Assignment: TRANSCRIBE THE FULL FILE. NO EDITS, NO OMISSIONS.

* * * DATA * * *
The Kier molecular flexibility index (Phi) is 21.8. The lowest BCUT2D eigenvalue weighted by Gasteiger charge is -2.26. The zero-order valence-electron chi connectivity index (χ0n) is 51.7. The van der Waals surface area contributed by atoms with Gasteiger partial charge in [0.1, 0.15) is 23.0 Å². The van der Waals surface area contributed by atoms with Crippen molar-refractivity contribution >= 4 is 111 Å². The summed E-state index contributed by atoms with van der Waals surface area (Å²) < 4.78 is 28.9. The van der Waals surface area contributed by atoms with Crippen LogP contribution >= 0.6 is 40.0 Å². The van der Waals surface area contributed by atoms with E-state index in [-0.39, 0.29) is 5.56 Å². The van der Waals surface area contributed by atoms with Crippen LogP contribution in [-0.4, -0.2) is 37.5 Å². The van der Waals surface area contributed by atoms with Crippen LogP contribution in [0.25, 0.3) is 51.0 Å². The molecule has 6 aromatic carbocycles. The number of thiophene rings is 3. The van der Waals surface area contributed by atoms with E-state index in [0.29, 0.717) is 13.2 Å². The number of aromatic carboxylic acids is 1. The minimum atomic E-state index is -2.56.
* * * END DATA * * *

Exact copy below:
The Kier molecular flexibility index (Phi) is 21.8. The lowest BCUT2D eigenvalue weighted by Gasteiger charge is -2.26. The zero-order valence-electron chi connectivity index (χ0n) is 51.7. The van der Waals surface area contributed by atoms with Gasteiger partial charge in [0.1, 0.15) is 23.0 Å². The van der Waals surface area contributed by atoms with Crippen molar-refractivity contribution >= 4 is 111 Å². The summed E-state index contributed by atoms with van der Waals surface area (Å²) < 4.78 is 28.9. The van der Waals surface area contributed by atoms with Crippen LogP contribution >= 0.6 is 40.0 Å². The van der Waals surface area contributed by atoms with E-state index in [-0.39, 0.29) is 5.56 Å². The van der Waals surface area contributed by atoms with Crippen LogP contribution in [-0.4, -0.2) is 37.5 Å². The van der Waals surface area contributed by atoms with Crippen LogP contribution in [0.25, 0.3) is 51.0 Å². The molecule has 6 aromatic carbocycles. The number of thiophene rings is 3. The van der Waals surface area contributed by atoms with E-state index in [0.29, 0.717) is 13.2 Å². The number of aromatic carboxylic acids is 1. The minimum atomic E-state index is -2.56.